If your computer is already infected with ransomware and you don’t have a backup while also being locked out of your machine, here are some steps you can try taking to regain control of your system on windows 10 operating systems:
- Reboot your windows to safe mode
- Install anti-malware program in your windows
- Scan your system to locate the ransomware
- Restore your machine to a previous date
While these steps will help you take back control of your machine and remove the ransomware, it will not help you decrypt the already encrypted files. The files have already become unreadable and the decryption key only lies with the attacker. In fact, you should take this step only if you plan on not paying the ransom to the attackers, since by removing the malware you exclude the probability of restoring your files.
Recent Ransomware Attacks
Consistent with global trends, ransomware remains one of the most disruptive threats to Australian organisations. Ransomware can cripple organisations that rely on computer systems to function by encrypting devices, folders and files and rendering systems inaccessible. At the same time, cybercriminals have moved towards stealing data, including intellectual property and the personal information of employees and customers. The criminals then demand payment in return for decrypting and restoring access to the victim’s network, and not publicly releasing the stolen information.
One of the most noteworthy ransomware attacks In September 2022 was the Optus attack affecting 9.8 million customers. Cybercriminals believed to be working for a state-sponsored operation breached Optus’ internal network, compromising personal information impacting up to 9.8 million customers. According to Optus CEO Kelly Bayer, the oldest records in the compromised database could date as far back as 2017. It’s speculated that the criminal group gained access through an unauthorized API endpoint, meaning a user/password or any other authentication method wasn’t required to connect to the API. If the cybercriminals are confirmed to be state-sponsored, the breach was likely caused by a ransomware attack – a style of attack referenced by such well-financed hacker groups for its high success rates and significant dividends.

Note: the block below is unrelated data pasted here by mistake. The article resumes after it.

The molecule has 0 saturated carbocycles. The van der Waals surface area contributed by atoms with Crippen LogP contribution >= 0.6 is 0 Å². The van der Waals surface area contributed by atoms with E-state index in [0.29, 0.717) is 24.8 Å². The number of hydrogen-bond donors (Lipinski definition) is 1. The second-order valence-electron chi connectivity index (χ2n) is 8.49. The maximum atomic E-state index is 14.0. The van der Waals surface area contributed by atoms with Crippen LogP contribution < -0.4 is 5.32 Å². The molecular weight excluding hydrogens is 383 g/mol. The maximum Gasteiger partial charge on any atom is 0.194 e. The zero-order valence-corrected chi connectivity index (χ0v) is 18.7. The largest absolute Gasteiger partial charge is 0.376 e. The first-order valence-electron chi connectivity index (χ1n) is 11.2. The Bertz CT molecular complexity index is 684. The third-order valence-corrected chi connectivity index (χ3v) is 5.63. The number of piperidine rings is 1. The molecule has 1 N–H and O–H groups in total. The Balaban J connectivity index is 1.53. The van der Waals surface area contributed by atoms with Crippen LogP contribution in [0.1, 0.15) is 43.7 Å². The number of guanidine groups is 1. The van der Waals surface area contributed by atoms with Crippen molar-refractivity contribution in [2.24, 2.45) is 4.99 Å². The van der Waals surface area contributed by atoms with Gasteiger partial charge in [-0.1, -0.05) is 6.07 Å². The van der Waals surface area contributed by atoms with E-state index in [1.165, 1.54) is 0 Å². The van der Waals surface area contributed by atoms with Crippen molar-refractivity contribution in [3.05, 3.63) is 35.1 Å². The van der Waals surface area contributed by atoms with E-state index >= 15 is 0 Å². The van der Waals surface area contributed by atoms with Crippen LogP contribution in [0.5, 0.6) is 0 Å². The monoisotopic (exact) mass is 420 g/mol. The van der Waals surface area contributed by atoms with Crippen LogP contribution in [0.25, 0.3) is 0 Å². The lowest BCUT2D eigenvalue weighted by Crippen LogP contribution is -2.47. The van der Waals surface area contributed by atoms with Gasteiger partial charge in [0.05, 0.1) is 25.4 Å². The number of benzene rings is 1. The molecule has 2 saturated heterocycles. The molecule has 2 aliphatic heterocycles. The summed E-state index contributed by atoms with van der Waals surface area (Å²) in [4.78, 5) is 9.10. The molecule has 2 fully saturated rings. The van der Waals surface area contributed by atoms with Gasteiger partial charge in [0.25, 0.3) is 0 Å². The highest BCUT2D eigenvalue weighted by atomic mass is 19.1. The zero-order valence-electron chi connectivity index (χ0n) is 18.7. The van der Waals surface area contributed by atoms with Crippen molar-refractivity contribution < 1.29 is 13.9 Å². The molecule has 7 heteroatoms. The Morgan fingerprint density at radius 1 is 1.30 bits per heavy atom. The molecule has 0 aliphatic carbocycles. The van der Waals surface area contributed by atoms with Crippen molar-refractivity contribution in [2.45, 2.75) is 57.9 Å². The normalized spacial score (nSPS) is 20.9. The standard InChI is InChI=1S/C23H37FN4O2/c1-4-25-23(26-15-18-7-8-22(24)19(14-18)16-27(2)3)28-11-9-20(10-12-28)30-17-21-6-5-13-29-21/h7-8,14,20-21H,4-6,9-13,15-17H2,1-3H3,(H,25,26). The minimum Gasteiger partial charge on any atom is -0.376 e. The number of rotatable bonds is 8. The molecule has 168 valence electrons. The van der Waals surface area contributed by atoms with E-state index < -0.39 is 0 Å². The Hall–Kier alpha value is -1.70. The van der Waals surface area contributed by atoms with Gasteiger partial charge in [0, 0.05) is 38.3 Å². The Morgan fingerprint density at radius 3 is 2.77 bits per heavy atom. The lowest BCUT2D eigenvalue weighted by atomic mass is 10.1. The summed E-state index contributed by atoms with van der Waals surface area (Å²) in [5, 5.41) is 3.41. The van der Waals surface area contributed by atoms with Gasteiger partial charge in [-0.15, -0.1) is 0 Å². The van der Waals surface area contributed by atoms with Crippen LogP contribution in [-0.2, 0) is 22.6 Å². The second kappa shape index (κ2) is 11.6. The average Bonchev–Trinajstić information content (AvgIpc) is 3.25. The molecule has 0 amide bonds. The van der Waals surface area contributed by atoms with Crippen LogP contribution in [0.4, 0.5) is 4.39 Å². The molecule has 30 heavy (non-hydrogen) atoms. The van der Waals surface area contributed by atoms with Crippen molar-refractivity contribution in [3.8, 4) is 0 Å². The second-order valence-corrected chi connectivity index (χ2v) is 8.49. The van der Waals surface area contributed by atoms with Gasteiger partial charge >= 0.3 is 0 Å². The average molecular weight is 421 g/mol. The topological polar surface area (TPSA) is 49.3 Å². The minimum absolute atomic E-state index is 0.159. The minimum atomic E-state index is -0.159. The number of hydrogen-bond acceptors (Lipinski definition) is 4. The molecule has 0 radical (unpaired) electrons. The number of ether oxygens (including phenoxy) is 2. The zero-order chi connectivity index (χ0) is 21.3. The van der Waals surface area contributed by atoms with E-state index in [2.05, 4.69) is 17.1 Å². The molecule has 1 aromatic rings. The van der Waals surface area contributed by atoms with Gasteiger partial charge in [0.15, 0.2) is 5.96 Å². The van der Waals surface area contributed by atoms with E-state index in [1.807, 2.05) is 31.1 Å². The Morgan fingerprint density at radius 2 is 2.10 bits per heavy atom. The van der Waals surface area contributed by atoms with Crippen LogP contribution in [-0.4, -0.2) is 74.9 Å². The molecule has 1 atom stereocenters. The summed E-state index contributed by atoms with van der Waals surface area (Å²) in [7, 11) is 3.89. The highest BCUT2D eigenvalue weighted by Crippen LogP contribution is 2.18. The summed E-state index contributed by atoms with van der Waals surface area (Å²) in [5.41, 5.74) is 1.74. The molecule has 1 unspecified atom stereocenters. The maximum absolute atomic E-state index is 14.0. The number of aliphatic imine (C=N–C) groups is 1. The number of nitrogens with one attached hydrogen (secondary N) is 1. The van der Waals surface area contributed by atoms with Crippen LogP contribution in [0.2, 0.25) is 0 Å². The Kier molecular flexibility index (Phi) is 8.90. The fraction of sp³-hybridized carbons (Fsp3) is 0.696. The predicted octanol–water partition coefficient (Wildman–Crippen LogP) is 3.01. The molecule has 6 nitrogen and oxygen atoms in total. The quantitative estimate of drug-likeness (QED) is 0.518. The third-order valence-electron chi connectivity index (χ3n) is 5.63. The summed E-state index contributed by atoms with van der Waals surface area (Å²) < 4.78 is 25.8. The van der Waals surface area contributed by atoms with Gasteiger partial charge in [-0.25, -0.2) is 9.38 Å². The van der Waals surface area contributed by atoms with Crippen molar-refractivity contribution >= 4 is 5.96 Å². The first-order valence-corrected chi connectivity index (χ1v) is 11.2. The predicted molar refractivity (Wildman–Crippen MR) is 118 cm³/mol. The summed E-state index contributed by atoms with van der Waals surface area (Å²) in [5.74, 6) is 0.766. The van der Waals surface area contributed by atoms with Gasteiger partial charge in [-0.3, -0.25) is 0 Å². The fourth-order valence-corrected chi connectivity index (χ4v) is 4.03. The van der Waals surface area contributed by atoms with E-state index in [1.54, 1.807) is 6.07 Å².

In 2021, an Australian university’s technology environment was compromised as a result of a targeted ransomware cyber attack infiltrating the university’s infrastructure and applications. This led to the unprecedented decision by the university to shut down the network, ensuring the potential for further propagation was contained and critical learning and teaching could continue as scheduled.
This incident highlights that compromising systems with malware can significantly disrupt an organisation’s services. The malicious cyber actors have used education sector networks to pivot to other networks, such as other universities, research centres and government agencies. Once on a network, cyber actors can easily exploit trusted relationships by using compromised accounts to spear phish individuals from other organisations of interest and maximise the spread of ransomware or gain access to sensitive information, such as intellectual property.
Top five reporting sectors for ransomware-related cyber security incidents
- Number of reported ransomware and malware attacks in Australia in 2022, by location
- Ransomware: Two-thirds of Aussie businesses would pay up, new survey finds – Cyber Security Connect
- ALERT: Ransomware attack affects over 300 Australian Businesses
- ACSC Essential Eight Cyber Security Guidelines & the Maturity Model
- ACSC issues alert to Australian Businesses to adopt a cyber security strategy
- Top 11 Cybersecurity Frameworks for Australian Businesses in 2022
Maintaining Good Cyber Practices
The best approach to maintaining good cyber practices and preventing ransomware attacks is to have a proactive approach towards them. KMT’s cyber security vulnerability assessment is designed to evaluate your organisation’s vulnerability to potential ransomware attacks. Book a FREE Cyber Security Vulnerability Assessment with us today to determine the likelihood of a ransomware incident, its potential impact on your organisation, and how quickly you are likely to recover.